I am a sucker for a fall-blooming plant. I’m always on the lookout for something new, so I thought I’d share with you some of my findings.
|Pink Muhly Grass, Muhlenbergia Capillaris|
Pink Muhly Grass is hard to find, but when you see it, you’ll love the pink fluffy plumes that arise from the foliage in September. This plant is beautiful when planted in mass, but also makes a great specimen. Muhlenbergia capillaris is it’s botanical name, and this plant looks great with fall blooming asters.
|Mistflower, Hardy Ageratum|
Perennial Ageratum is another eye-catcher with its bright lavender blooms that return each year in September. Also known as Mistflower, this perennial is a member of the Eupatorium family. You might find it labeled Eupatorium Coelestinum. The blooms look just like the annual ageratum, but this plant returns reliably each year, as long as you can water it during dry periods. All plants in the Eupatorium family require moisture to thrive. Which might make you wonder why I included this plant in my list, but I couldn't help showing you these wonderful flowers behind the greenhouse. This spot does receive regular water from our sprinklers.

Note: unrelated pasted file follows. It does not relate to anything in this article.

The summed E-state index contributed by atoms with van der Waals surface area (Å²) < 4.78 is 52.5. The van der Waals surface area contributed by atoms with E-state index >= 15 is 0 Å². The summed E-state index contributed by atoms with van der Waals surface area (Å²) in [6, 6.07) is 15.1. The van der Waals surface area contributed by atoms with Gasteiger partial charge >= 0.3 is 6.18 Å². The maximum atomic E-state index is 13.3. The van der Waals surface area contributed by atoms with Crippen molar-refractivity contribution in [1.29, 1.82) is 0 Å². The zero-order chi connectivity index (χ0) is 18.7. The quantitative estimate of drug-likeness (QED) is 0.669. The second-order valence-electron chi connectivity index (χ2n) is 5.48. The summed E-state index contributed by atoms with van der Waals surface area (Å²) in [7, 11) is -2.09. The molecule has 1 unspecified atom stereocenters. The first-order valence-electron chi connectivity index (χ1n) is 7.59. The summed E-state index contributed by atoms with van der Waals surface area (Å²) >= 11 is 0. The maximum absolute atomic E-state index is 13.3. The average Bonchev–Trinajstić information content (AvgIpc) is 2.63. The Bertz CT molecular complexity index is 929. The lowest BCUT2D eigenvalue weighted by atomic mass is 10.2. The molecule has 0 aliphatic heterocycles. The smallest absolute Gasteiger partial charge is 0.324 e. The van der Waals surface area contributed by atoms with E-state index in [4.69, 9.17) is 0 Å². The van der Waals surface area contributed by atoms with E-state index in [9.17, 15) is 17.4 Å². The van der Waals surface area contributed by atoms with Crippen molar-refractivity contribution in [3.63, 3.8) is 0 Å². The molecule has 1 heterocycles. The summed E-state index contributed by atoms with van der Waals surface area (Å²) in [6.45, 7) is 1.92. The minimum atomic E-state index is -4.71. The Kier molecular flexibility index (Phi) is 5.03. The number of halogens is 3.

Berries tickle me as well, because I know they’ll bring birds into the garden. One of my favorites is American Beautyberry with its deep magenta berries that are in clusters wrapped around the stem. The berries hang onto the stems even after the leaves have dropped, providing interest on into the winter. If purple isn’t your thing, a rare white form and a pink form can be found in specialty nurseries.
|American Beautyberry, Shady Gardens Nursery|
|Tiny Flowers on Tea Olive perfume the Garden|
Well, I know it does not feel like fall outside here in Georgia today, but this is as much of a fall as we're likely to get. So while the weather is nice, get out there and plant something. That's where I'm headed right now!
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|Weeping Ficus with Braided Trunk|